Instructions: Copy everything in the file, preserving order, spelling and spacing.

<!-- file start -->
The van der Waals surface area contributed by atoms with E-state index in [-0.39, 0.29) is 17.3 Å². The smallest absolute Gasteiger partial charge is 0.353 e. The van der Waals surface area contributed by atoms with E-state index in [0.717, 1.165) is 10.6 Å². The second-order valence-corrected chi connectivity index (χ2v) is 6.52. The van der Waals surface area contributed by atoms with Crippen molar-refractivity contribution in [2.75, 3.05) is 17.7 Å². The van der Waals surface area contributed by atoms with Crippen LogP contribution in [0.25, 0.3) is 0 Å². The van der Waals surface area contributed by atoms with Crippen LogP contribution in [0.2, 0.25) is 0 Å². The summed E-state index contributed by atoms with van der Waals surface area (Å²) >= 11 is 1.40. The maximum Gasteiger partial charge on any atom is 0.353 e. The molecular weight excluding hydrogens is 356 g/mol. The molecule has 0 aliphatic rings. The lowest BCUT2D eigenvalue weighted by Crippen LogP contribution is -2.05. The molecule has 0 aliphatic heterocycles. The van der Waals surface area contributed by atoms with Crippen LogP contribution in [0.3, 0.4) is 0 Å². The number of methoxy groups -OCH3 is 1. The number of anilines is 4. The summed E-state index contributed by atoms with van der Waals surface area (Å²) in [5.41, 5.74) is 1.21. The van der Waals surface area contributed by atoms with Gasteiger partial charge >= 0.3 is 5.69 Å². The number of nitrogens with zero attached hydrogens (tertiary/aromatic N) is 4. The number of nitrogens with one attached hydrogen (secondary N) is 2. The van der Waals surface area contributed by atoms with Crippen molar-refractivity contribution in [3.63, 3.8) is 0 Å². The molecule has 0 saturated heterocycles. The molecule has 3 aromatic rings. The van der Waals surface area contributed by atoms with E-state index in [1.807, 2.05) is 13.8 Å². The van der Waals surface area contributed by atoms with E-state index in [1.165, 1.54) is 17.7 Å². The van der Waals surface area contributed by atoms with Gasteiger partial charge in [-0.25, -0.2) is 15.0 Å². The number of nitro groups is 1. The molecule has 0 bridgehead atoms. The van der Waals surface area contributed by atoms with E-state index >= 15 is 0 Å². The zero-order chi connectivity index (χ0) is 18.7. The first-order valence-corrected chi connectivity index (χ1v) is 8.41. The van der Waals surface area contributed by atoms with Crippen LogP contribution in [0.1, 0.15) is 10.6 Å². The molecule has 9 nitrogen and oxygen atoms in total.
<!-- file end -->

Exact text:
The van der Waals surface area contributed by atoms with E-state index in [-0.39, 0.29) is 17.3 Å². The smallest absolute Gasteiger partial charge is 0.353 e. The van der Waals surface area contributed by atoms with E-state index in [0.717, 1.165) is 10.6 Å². The second-order valence-corrected chi connectivity index (χ2v) is 6.52. The van der Waals surface area contributed by atoms with Crippen molar-refractivity contribution in [2.75, 3.05) is 17.7 Å². The van der Waals surface area contributed by atoms with Crippen LogP contribution in [0.25, 0.3) is 0 Å². The van der Waals surface area contributed by atoms with Crippen LogP contribution in [0.2, 0.25) is 0 Å². The summed E-state index contributed by atoms with van der Waals surface area (Å²) >= 11 is 1.40. The maximum Gasteiger partial charge on any atom is 0.353 e. The molecular weight excluding hydrogens is 356 g/mol. The molecule has 0 aliphatic rings. The lowest BCUT2D eigenvalue weighted by Crippen LogP contribution is -2.05. The molecule has 0 aliphatic heterocycles. The van der Waals surface area contributed by atoms with Crippen LogP contribution in [0.3, 0.4) is 0 Å². The number of methoxy groups -OCH3 is 1. The number of anilines is 4. The summed E-state index contributed by atoms with van der Waals surface area (Å²) in [5.41, 5.74) is 1.21. The van der Waals surface area contributed by atoms with Gasteiger partial charge >= 0.3 is 5.69 Å². The number of nitrogens with zero attached hydrogens (tertiary/aromatic N) is 4. The number of nitrogens with one attached hydrogen (secondary N) is 2. The van der Waals surface area contributed by atoms with Crippen molar-refractivity contribution in [3.63, 3.8) is 0 Å². The molecule has 0 saturated heterocycles. The molecule has 3 aromatic rings. The van der Waals surface area contributed by atoms with E-state index in [1.807, 2.05) is 13.8 Å². The van der Waals surface area contributed by atoms with E-state index in [1.165, 1.54) is 17.7 Å². The van der Waals surface area contributed by atoms with Gasteiger partial charge in [-0.25, -0.2) is 15.0 Å². The number of nitro groups is 1. The molecule has 0 bridgehead atoms. The van der Waals surface area contributed by atoms with E-state index >= 15 is 0 Å². The zero-order chi connectivity index (χ0) is 18.7. The first-order valence-corrected chi connectivity index (χ1v) is 8.41. The van der Waals surface area contributed by atoms with Crippen LogP contribution in [0.1, 0.15) is 10.6 Å². The molecule has 9 nitrogen and oxygen atoms in total.